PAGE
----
Where is the life in the place in which others are putting us?—A call confidently to express a Free Religion

The copy of the Edict of Torda that I brought to the ecumenical meeting I mention below

A short thought for the day” offered to the Cambridge Unitarian Church as part of the Sunday Service of Mindful Meditation


As some of you will be aware, over the course of the last three years I’ve begun exploring in more and more depth the possibilities that might exist for any community that is able, not only merely to talk about Free Religion, but which also actually provides some way to express it through all its various meetings. Our current service of mindful meditation is one actual example of explicit Free Religion and I have quiet hopes that, in the future, we here in Cambridge will be able to create additional expressions of it.

By Free Religion I mean something like that expressed by the important Japanese twentieth-century liberal, minister of religion and teacher, Shin’ichirō Imaoka (1881-1988), who said:

“Free Religion is not a new religion which conflicts with Christianity, Buddhism, or any of the other established religions. Nor is it trying to unite all the established religions. It maintains that no established religion has a monopoly on truth, and that any established religion can become Free Religion if it is humble and anxious to learn truths which are proclaimed by others. The essence of Free Religion is the unification of pure religion and complete freedom, or to put it another way, Free Religion does not lie in doctrines or in rituals but in the manifestation of creative and universal human nature. Accordingly, Free Religion extends to such worldly affairs as politics, economy and science, etc., if they are manifestations of genuine human nature. In other words, they are unorganized religions”
(Selected Writings on Free Religion and Other Subjects, p. 79)

Now, the reason for this shift in my own religious focus is because during the course of my twenty-three years of ministry with Cambridge Unitarian Church it’s become ever harder to continue to work, or network with all too many Christian communities. Although in the early 2000s the Cambridge Unitarian Church had a seat on the Centre of Cambridge Churches Forum — indeed I was its moderator one year — as the Christian churches as a whole have continued to shrink in size, the tendency to define themselves narrowly and doctrinally has only increased. Here in Cambridge this first became startlingly obvious to me in about 2013 when the Forum decided to become part of the Churches Together in Britain and Ireland and to change its constitution accordingly. This decision brought into play a doctrinal, Trinitarian statement of faith which actively, and quite deliberately, excludes Unitarians. The local group kindly put into it’s own constitution a clause just for us which allowed a non-creedal church with a long-standing involvement in the Cambridge ecumenical scene to remain a member but, thanks to the dissolving of this group during the COVID-19 lockdowns, any new Churches Together group will assuredly be founded with a constitution that excludes us.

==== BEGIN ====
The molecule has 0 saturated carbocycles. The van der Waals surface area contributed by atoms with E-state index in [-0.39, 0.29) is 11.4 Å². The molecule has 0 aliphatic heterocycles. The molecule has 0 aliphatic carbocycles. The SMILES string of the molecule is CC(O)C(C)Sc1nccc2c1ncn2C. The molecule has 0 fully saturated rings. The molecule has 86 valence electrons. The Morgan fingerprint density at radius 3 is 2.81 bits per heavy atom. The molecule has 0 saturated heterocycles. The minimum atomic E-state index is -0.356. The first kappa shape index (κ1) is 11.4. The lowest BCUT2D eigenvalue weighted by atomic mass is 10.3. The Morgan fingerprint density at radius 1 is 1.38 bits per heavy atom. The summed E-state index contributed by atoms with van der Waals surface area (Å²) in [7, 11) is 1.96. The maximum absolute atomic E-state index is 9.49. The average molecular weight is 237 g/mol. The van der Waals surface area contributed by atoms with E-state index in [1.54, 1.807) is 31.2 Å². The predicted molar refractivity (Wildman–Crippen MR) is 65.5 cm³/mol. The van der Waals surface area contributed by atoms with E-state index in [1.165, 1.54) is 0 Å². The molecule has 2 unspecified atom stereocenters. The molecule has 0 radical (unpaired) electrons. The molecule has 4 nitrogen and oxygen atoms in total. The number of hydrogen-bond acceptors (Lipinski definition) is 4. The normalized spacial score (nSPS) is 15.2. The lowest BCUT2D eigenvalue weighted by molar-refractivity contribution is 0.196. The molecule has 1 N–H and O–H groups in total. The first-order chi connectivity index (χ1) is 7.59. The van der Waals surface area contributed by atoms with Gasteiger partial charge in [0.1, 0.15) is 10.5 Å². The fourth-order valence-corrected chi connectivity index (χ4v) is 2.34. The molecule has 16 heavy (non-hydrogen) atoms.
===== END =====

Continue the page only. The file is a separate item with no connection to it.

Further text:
And, before I come to the positive question with which I want to leave you today, here’s one more important and telling example of how we have been actively excluded from Christian circles.

In a service for the Week of Prayer for Christian Unity held in the the chapel of Michaelhouse in 2014, a little ceremony was devised by a small group of us from the Forum where each member church placed on a table in the middle of the chapel something important to their own tradtion. So, for example, the Anglicans brought a Book of Common Prayer and the United Reformed Church brought their “Basis of Union”, and so on through the Methodists, Baptists, Roman Catholics, Russian Orthodox and us, the Unitarians. Following this moment of sharing, the preacher — on this occasion a Roman Catholic priest who was acting as the Roman Catholic Diocesan Ecumenical Officer — was then to deliver a sermon that was to reference each of the gifts in turn and celebrate them. Now, given that this was an ecumenical service about church unity, I brought to the common table a copy of the Edict of Torda from 1568, the first Act of Religious Toleration in Europe that was enacted by a decree of John Sigismund (1540–1571), the Unitarian King of Hungary. The final and, to some people, famous paragraph contains these words: